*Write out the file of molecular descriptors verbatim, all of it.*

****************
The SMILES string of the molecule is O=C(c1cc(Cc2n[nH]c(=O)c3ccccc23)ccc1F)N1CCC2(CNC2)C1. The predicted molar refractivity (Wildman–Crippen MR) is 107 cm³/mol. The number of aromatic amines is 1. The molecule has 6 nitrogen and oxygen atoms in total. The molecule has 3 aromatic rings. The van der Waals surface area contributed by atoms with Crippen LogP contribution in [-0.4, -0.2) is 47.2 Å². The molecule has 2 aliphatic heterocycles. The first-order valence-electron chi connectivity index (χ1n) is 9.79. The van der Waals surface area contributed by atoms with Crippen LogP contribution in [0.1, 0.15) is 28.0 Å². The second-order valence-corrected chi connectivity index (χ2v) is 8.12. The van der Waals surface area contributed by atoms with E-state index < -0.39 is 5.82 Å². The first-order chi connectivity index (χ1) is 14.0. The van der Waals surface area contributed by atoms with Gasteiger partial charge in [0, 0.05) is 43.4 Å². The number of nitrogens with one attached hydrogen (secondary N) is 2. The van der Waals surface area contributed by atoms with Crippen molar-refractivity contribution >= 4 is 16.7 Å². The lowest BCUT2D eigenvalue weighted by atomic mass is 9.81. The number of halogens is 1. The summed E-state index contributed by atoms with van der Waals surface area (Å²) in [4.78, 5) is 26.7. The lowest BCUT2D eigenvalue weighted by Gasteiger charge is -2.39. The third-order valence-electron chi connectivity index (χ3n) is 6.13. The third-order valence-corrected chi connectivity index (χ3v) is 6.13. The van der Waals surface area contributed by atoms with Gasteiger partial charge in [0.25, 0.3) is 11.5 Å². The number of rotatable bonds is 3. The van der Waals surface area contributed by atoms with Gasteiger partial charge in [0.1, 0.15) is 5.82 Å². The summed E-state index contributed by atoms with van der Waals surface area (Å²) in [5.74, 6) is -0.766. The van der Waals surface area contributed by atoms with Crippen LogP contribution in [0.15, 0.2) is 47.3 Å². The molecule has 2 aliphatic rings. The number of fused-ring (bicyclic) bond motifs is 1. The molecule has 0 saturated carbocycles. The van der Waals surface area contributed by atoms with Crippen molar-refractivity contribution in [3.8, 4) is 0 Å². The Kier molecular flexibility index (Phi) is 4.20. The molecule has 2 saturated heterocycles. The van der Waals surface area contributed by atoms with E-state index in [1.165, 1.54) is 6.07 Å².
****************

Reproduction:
The SMILES string of the molecule is O=C(c1cc(Cc2n[nH]c(=O)c3ccccc23)ccc1F)N1CCC2(CNC2)C1. The predicted molar refractivity (Wildman–Crippen MR) is 107 cm³/mol. The number of aromatic amines is 1. The molecule has 6 nitrogen and oxygen atoms in total. The molecule has 3 aromatic rings. The van der Waals surface area contributed by atoms with Crippen LogP contribution in [-0.4, -0.2) is 47.2 Å². The molecule has 2 aliphatic heterocycles. The first-order valence-electron chi connectivity index (χ1n) is 9.79. The van der Waals surface area contributed by atoms with Crippen LogP contribution in [0.1, 0.15) is 28.0 Å². The second-order valence-corrected chi connectivity index (χ2v) is 8.12. The van der Waals surface area contributed by atoms with E-state index < -0.39 is 5.82 Å². The first-order chi connectivity index (χ1) is 14.0. The van der Waals surface area contributed by atoms with Gasteiger partial charge in [0, 0.05) is 43.4 Å². The number of nitrogens with one attached hydrogen (secondary N) is 2. The van der Waals surface area contributed by atoms with Crippen molar-refractivity contribution >= 4 is 16.7 Å². The lowest BCUT2D eigenvalue weighted by atomic mass is 9.81. The number of halogens is 1. The summed E-state index contributed by atoms with van der Waals surface area (Å²) in [4.78, 5) is 26.7. The lowest BCUT2D eigenvalue weighted by Gasteiger charge is -2.39. The third-order valence-electron chi connectivity index (χ3n) is 6.13. The third-order valence-corrected chi connectivity index (χ3v) is 6.13. The van der Waals surface area contributed by atoms with Gasteiger partial charge in [0.25, 0.3) is 11.5 Å². The number of rotatable bonds is 3. The van der Waals surface area contributed by atoms with Gasteiger partial charge in [0.1, 0.15) is 5.82 Å². The summed E-state index contributed by atoms with van der Waals surface area (Å²) in [5.74, 6) is -0.766. The van der Waals surface area contributed by atoms with Crippen LogP contribution in [0.15, 0.2) is 47.3 Å². The molecule has 2 aliphatic rings. The number of fused-ring (bicyclic) bond motifs is 1. The molecule has 0 saturated carbocycles. The van der Waals surface area contributed by atoms with Crippen molar-refractivity contribution in [3.8, 4) is 0 Å². The Kier molecular flexibility index (Phi) is 4.20. The molecule has 2 saturated heterocycles. The van der Waals surface area contributed by atoms with E-state index in [1.165, 1.54) is 6.07 Å².